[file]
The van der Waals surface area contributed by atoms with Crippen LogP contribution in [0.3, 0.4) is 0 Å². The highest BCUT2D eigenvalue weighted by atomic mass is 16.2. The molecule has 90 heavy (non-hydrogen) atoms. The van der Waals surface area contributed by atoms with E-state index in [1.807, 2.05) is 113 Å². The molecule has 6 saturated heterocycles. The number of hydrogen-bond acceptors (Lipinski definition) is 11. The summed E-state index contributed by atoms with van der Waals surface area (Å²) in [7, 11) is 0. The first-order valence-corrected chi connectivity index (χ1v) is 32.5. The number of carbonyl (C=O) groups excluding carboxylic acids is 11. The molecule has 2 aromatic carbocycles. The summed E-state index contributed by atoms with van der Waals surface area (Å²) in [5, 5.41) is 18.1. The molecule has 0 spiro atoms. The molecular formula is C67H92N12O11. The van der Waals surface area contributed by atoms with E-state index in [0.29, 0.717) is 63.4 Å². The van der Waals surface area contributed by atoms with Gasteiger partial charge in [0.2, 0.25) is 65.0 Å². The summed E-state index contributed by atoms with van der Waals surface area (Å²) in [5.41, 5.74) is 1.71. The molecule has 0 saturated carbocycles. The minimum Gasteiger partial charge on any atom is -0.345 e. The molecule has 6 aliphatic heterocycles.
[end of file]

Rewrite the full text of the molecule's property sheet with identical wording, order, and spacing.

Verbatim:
The van der Waals surface area contributed by atoms with Crippen LogP contribution in [0.3, 0.4) is 0 Å². The highest BCUT2D eigenvalue weighted by atomic mass is 16.2. The molecule has 90 heavy (non-hydrogen) atoms. The van der Waals surface area contributed by atoms with E-state index in [1.807, 2.05) is 113 Å². The molecule has 6 saturated heterocycles. The number of hydrogen-bond acceptors (Lipinski definition) is 11. The summed E-state index contributed by atoms with van der Waals surface area (Å²) in [7, 11) is 0. The first-order valence-corrected chi connectivity index (χ1v) is 32.5. The number of carbonyl (C=O) groups excluding carboxylic acids is 11. The molecule has 2 aromatic carbocycles. The summed E-state index contributed by atoms with van der Waals surface area (Å²) in [5, 5.41) is 18.1. The molecule has 0 spiro atoms. The molecular formula is C67H92N12O11. The van der Waals surface area contributed by atoms with E-state index in [0.29, 0.717) is 63.4 Å². The van der Waals surface area contributed by atoms with Gasteiger partial charge in [0.2, 0.25) is 65.0 Å². The summed E-state index contributed by atoms with van der Waals surface area (Å²) in [5.41, 5.74) is 1.71. The molecule has 0 saturated carbocycles. The minimum Gasteiger partial charge on any atom is -0.345 e. The molecule has 6 aliphatic heterocycles.